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I’m reading the book, Dancing with Elephants, by Jarem Sawatzky. Jarem has inherited the genetic terminal illness called Huntington’s disease. Watching his mother, and nearly all of her siblings, die of Huntington’s disease made the possibility of his own future illness undeniable.
Huntington’s is passed from parent to child. It is a dominant gene, so if you are born with the gene, the disease will be your cause of death. But before that happens, the disease will take absolutely everything from you that makes you who you are. It changes personality, ability to move, to communicate, causing you to become silent within your own body, still thinking, but unable to express those thoughts. Symptoms usually appear sometime between the ages of thirty and fifty.
Jarem was a college professor until soon after his symptoms appeared. He taught peace and conflict studies at Canadian Mennonite University. He wrote. He did research. And now, even as he faces his early symptoms, he has chosen to write about it.
This is no ‘poor me’ story, though. Jarem has written about finding ways to heal emotionally and spiritually while actively living with a debilitating terminal illness.
Using rituals of health scheduled into his daily routine, Jarem actively chooses mindful acceptance of his reality, even as he also actively chooses healthy spirituality, exercise, community, accountability, and celebration, as ways of nurturing himself and his family.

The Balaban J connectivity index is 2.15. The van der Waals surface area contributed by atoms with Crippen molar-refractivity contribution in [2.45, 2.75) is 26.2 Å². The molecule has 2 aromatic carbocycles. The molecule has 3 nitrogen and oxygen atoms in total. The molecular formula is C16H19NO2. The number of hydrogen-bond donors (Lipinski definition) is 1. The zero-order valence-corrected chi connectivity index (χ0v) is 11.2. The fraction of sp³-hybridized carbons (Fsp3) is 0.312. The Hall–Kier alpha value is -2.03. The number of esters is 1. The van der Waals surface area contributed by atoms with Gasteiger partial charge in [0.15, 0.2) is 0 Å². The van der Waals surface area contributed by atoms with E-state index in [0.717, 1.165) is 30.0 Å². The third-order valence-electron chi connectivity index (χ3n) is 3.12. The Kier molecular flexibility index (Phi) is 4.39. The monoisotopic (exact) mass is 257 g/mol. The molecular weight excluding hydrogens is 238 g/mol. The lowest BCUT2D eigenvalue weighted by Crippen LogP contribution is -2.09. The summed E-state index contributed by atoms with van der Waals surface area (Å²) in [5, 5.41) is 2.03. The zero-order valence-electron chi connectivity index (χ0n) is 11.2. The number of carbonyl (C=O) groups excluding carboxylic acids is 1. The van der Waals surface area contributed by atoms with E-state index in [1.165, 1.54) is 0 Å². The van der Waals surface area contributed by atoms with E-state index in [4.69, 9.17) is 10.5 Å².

In the chapter on community, Jarem writes unflinchingly of the life he had as his mother’s illness progressed. Her personality changed, and she denied for years that she was sick, even as her marriage ended, and her older son left home as soon as he could. Jarem was left, living with a sick and abusive mother and caring for her as her illness progressed.
Now he is ill. He lists his symptoms carefully, speaks of their impact on his relationship with his family. When he and his wife argue, there often comes a moment when he sees fear in her face, and her eyes mirror back to him his disease. They recognize that they need more. They must expand beyond their nuclear family. He and she together have decided to form a circle of trusted friends to walk with them through this.
The friends are come together regularly to listen. They have attended conferences on Huntington's disease as a group. They have helped with meals, and they have held each other as well as Jarem and his wife and children accountable. They listen well, support well, confront when necessary, and make time for fun and togetherness.
Jarem’s family, and Jarem himself will have the support that he and his mother lived without.
Written simply, and easy to read, this story contains depth and a challenge to turn to new ways of seeing aging, loss, and end of life. Each section of chapters includes wisdom gleaned from another writer or friend that relate to the themes Jarem tackles. The title, “Dancing with Elephants” aptly describes the focus of the book. Looking at decline in an accepting and creative way is novel, and difficult for me to grasp. But I want to. This feels like truth, and I’m reaching for it.